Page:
SELECTIVE ATTENTION, DISTORTION AND RETENTION
A motivated person is ready to act. How he motivated person actually acts is influenced by his or her view or perception of the situation. Perception is the process by which an individual selects, organizes, and interprets information inputs to create a meaningful picture the world. Perception depends not only on the physical stimuli, but also on the stimuliâ€™s relation to the surrounding field and on conditions within the individual. The key point is that perception can vary widely among individuals exposed to the same reality. One person might perceive a fast-talking salesperson as aggressive and insincere another may perceive the same sales person as intelligent and helpful. Each will respond differently to the salesperson.
In marketing, perceptions are more important than the reality, as it is perceptions that will affect consumersâ€™ actual behavior. People can emerge with different perceptions of the same object because of three perceptual processes: selective attention, selective distortion, and selective retention.
It has been estimated that the average person may be exposed to over 1,500 ads or brand communications a day. Because a person cannot possibly attend to all of these stimuli will be screened out-a process called selective attention. Selective attention means that marketers have to work hard to attract consumers notice. The real challenge is to explain which stimuli people will notice. Here are some findings:
1. People are more likely to notice stimuli that relate to a current need. A person who is motivated to buy a computer will notice computer ads; he or she will be less likely to notice DVD ads.
2. People are more likely to notice stimuli that they anticipate. You are more likely to notice computers than radios in a computers store because you do not expect the store to carry radios.
3. People are more likely to notice stimuli whose deviations are large in relation to the normal size of the stimuli. You are more likely to notice an ad offering $100 off the list price of a computer than one offering $5 off.
Although people screen out much of the surrounding stimuli, they are influenced by unexpected stimuli, such as sudden offers in the mail, over the phone, or from a salesperson. Marketers may attempt to promote their offers intrusively to bypass selective attention filters.
Even noticed stimuli do not always come across in the way the senders intended. Selective distortion is the tendency to interpret information in a way that will fit our preconceptions. Consumers will often distort information to be consistent with prior brand and product beliefs.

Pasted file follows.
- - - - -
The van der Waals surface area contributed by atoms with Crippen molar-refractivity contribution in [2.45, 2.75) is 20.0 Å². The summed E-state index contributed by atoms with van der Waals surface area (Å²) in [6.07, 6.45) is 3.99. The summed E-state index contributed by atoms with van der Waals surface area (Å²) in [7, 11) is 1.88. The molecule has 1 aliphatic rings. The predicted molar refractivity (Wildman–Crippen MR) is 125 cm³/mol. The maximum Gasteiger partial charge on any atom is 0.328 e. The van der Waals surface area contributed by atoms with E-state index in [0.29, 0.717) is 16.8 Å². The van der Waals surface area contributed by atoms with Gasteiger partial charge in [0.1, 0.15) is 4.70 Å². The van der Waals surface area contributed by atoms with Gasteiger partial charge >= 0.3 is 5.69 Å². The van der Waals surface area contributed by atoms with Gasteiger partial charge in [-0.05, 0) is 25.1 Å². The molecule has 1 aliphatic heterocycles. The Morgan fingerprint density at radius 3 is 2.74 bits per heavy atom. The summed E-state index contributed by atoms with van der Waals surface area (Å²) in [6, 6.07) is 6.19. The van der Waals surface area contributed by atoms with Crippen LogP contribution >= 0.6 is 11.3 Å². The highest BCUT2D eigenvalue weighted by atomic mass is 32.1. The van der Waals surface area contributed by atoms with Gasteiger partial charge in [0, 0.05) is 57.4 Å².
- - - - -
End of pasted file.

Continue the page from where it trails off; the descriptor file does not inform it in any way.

A stark demonstration of the power of consumer brand beliefs is the typical result of product sampling tests. In â€œblindâ€? taste tests, one group of consumers samples a product without knowing which brand it is, whereas another group of consumers samples the product knowing which brand it is. Invariably, differences arise in the opinions of the two groups despite the fact that the two groups are literally consuming exactly the same product.
When consumers report different opinions between branded and unbranded versions of identical products, it must be the case that the brand and product beliefs created by whatever means (e.g. past experience, marketing activity for the brand, etc) have somehow changed their product perception. Examples of branded differences can be found with virtually every type of product. For example, one study found that consumers were equally split in their preference for Diet Coke versus Diet Pepsi when tasting both on a blind basis. When tasting the branded versions, however consumers preferred Diet Coke by 65% and Diet Pepsi by only 23% (with the remainder seeing no difference).
Selective distortion can work to the advantage of marketers with strong brands when consumers distort neutral or ambiguous brand information to make it more positive. In other words, beer may seem to taste better, a car may seem to drive more smoothly, the wait in a bank line may seem shorter, and so on, depending on the particular brands involved.
People will fail to register much information to which they are exposed in memory, but tend to retain information that supports their attitudes and beliefs. Because of selective retention, we are likely to remember good points about a product we like and forget good points about competing product. Selective retention again works to the advantage of strong brands. It also explains why marketers need to use repetition in sending messages to their target market to make sure their message is not overlooked.
The selective perception mechanisms require active engagement and thought by consumers. A topic that has fascinated armchair marketers for ages is subliminal perception. The argument is that marketers embed covert, subliminal messages in ads or packages. Consumers are not consciously aware of these messages, but yet they affect their behavior. Although it is clear many subtle subconscious effects can exist with consumer processing no evidence supports the notion that marketers can systematically control consumers at that level.